Monday, February 18, 2008

Second Class Action Suit Filed Against Sprint Nextel

It seems that 2008 is not a good year for Sprint Nextel.

A few days ago, the major wireless network was just hit with another class action suit. The first complaint the company received involves customers accusing the network of deceiving customers by illegally extending their wireless contracts after they made minor changes to their service. This time, Sprint Nextel is being accused of misleading consumers by improperly charging roaming fees in connection with two “fair and flexible” plans.

Well, Sprint is not the only carrier that has been hit with class action suits this year. A few months ago,
Verizon Wireless was sued for charging unjust early termination fees while T-Mobile was accused charging customers for receiving unwanted text messages. Consumer Rights groups and other activists have been on the offensive to condemn some of the less consumer-friendly policies of wireless contracts.

However, the year has been very tough for Sprint Nextel. The major adjustments began last year when the company appointed
Dan Hesse as the new CEO to curb the significant subscriber losses that has hit the company. The uncertainty about the WiMAX plans also brought negative effects to the company and decreased its stock value. There were also rumors of a lay-off involving thousands of employees as a result of the company trying to keep up with their rivals.

Last week, Sprint Nextel also announced that
they have decided to consolidate the company's operational headquarters and corporate headquarters at its Overland Park, Kan., campus. They are abandoning their traditional campus in Reston, Va. The reasons for this decision involves
improving operational performance, cutting travel expenses and optimizing the real estate assets of the company.

Anyway, the point is that Sprint Nextel does not really want to hit more bumps as the company is trying to recover from its losses suffered at the final quarter of last year. The class action suits that they are facing will slow them down. Let's take a look at some of the details of this new lawsuit.

Here is a statement from
the 20-page suit filed in the U.S. district court in Charlotte, N.C.
“All roaming fees assessed to [Myra] Johnson were wrongful because defendant Sprint did not know and/or failed to ascertain her physical location at the time the calls were place or received to determine whether roaming charges could be properly assessed against her, which is a breach of the terms of the contract,”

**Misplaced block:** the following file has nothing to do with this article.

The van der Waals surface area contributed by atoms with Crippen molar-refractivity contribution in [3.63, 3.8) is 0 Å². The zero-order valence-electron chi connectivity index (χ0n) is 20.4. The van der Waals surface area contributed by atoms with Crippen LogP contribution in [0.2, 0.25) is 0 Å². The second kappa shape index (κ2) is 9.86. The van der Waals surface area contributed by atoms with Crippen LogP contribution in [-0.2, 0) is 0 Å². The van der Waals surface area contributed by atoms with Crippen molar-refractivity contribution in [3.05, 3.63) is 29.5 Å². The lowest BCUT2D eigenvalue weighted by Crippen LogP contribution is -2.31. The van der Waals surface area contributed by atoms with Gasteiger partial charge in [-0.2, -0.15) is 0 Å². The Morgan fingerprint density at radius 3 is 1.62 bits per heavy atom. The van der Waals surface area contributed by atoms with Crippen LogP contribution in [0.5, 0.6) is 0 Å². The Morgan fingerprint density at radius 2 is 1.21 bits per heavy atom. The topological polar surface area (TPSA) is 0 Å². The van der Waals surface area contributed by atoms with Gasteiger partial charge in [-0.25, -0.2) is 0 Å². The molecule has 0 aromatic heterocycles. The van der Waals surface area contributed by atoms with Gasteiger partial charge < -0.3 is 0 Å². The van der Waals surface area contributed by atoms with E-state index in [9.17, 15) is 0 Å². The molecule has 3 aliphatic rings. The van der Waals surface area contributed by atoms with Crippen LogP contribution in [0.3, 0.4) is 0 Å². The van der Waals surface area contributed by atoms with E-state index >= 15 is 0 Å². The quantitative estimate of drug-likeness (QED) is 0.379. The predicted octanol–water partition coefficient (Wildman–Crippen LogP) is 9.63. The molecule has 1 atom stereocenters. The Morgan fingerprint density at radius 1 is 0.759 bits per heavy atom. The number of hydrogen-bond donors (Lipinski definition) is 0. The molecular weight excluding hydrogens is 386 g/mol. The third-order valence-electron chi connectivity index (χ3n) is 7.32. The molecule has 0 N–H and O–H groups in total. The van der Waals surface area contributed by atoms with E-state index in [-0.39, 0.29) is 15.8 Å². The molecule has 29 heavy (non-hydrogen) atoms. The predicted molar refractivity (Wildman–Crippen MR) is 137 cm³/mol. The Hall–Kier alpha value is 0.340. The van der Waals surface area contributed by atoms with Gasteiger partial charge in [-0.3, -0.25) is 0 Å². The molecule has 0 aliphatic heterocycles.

And hereis the Roaming statement in Sprint Nextel's wireless contract,
"Roaming" typically refers to coverage on another carrier's network that we make available to you based on our agreements with other carriers. These agreements may change from time to time and roaming coverage is subject to change. Your ability to receive roaming coverage depends on the radio transmissions your Device can pick up. You can pick up roaming coverage both within and outside our network coverage areas. Your Device will generally indicate when you're roaming. Depending on your Services, separate charges or limits on the amount of minutes used while roaming may apply. Certain Services may not be available or work the same when roaming (including data Services, voicemail, call waiting, etc.).
However, the allegations against Sprint is related to their billing process. The complaints is on the company's ability to determine the location of the caller and thus they may be charging them unfairly. The roaming policy does state that roaming coverage may be picked up even within the network so customers have to be wary when they make roaming calls.

When asked to comment about this latest class action suit, Sprint Nextel representatives responded that, “We’re still reviewing the complaint, so we can’t comment on the specific claims. We take great care to ensure that our customers understand the scope of service offered through their plans with Sprint.”

I hope Sprint can sort out these suits that were filed against them. they have been suffering a lot of losses and they can ill afford any wireless contract disputes or any major problems.

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